MATERIALS AND METHODS:
Experimental animal and design: Eighteen adult male Wister albino rats weighing about 180-200g were used. The animals were given standard pellets and tap water ad libitum and were housed in separate cages (360 x 200 x 190 mm3). All animals were kept under standard laboratory conditions at 22 ± 20C, relative humidity of 55%. The specimens were divided into three groups of six animals each and randomized (Latin Square Method). They were labeled through picric acid for their individual identification. The Body weight and food intake of experimental models were recorded at regular intervals.
Group A : Control group
Group B : Animals with animal fat
Group C : Animals with vegetables fat
Rations containing 6% of vegetable or animal fat were fed to groups B and C, respectively. Group A acted as control and was fed standard diet (Hindustan liver Ltd.).
SERUM TOTAL CHOLESTEROL, TRIGLYCERIDE AND PHOSPHOLIPIDS: Serum cholesterol values of rats from each group were determined on 42nd day of age through Libermann Burchard Reaction 4 and Triglycerides was examined by enzymatic Method, using a commercial kit 5. Phospholipid was estimated by analytical method 6. The body weight (initial and final) vital organs (liver and heart) were examined.
Blood Sample Collection: The animals in all groups were kept for 4-5h fasting periods before collections of blood samples by retro-orbital bleeding. The blood was collected through heparinised capillaries into heparinised vials and in EDTA (an anticoagulant, 2mg ml-1) containing tubes and without EDTA tubes. The collected blood samples were centrifuged for 10min at 5000rpm and at 4oC. The serum were collected and stored at 4oC for further investigation.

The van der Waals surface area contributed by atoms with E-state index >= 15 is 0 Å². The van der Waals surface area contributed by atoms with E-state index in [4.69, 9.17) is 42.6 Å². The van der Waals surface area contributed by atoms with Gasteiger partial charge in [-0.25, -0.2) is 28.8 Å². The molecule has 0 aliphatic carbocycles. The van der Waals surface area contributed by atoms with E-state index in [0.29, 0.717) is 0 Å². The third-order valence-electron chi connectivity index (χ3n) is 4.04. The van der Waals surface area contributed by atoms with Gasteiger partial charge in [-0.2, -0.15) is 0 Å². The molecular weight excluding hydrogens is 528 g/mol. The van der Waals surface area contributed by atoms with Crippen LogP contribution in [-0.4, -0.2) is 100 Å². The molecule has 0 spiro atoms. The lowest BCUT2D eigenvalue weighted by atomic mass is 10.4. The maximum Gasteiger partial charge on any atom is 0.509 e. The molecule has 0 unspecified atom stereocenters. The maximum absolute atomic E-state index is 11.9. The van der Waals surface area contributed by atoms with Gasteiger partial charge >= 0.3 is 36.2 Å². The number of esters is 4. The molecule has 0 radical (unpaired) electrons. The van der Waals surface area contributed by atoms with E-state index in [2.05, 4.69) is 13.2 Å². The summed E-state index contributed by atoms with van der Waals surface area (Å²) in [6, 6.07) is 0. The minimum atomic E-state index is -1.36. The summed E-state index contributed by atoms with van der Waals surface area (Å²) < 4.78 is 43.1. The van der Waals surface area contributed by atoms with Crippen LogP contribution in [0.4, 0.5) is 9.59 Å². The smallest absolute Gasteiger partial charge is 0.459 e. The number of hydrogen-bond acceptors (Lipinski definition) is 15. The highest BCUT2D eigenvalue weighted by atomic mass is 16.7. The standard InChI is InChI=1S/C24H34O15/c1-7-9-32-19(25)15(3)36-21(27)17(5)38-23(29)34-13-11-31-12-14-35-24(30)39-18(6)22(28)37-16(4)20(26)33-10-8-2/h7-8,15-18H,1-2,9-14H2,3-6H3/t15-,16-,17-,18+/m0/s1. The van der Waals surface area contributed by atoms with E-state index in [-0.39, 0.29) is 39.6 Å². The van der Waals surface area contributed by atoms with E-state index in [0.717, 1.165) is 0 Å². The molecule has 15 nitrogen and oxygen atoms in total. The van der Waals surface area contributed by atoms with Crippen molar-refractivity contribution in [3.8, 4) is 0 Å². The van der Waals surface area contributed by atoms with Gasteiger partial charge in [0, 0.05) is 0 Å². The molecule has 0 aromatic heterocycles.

Histopathological Examinations: Six rats from each group were slaughtered on day 42 and liver samples were collected. The livers were examined to record any gross changes. Organs showing significant gross lesions were processed and examined for histopathological changes 7.
RESULTS AND DISCUSSION: Our results indicated that serum total cholesterol values in rats fed on fat either from animal (165 ± 8.4 mg/100 ml) or vegetable origin 136±8.2mg/100 ml) were higher (p<0.05) than that of control 80±5.1mg/100ml). Triglyceride content was recorded in group B 178.10±4.11 whereas the group C animal was shown 149.13±4.41mg/100ml triglyceride concentration respectively (Table 1). Our findings are in line the kidney function test urea and cholesterol were increased in rats fed on 15% sheabutter cake or kernal cake.8-10 the serum cholesterol value were significantly higher (p<0.05) in rats fed on animal fat as compared to those fed on vegetable fat. The triglyceride concentrations were also increased with fats based diet administration 9, 11.
The body weights were increased significantly in rats fed with animal fat and vegetable fat as compared to normal control animal subjects. The Group B with animal fat gain higher weight 1.98±0.11 as compared to group C 1.83±0.13/kg (Table 2). The results indicate that fat based diet directly acts on the vital organs of the body to after the metabolism and play a role in enhancement of body weight. the vital organs liver and heart weight were also increased in group B and C.
Animal fat receiving group B gain higher weight of liver 4201±4.3 and heart 245 ±4.1mg/100gbwt, whereas no any significant result accounted in group C heart 198±3.8, liver 198 ±3.8mg/100ml (Table 3). Data were justified, these excess weight responsible for development of fatty liver and accumulation of fats bodies in heart muscles and liver tissues.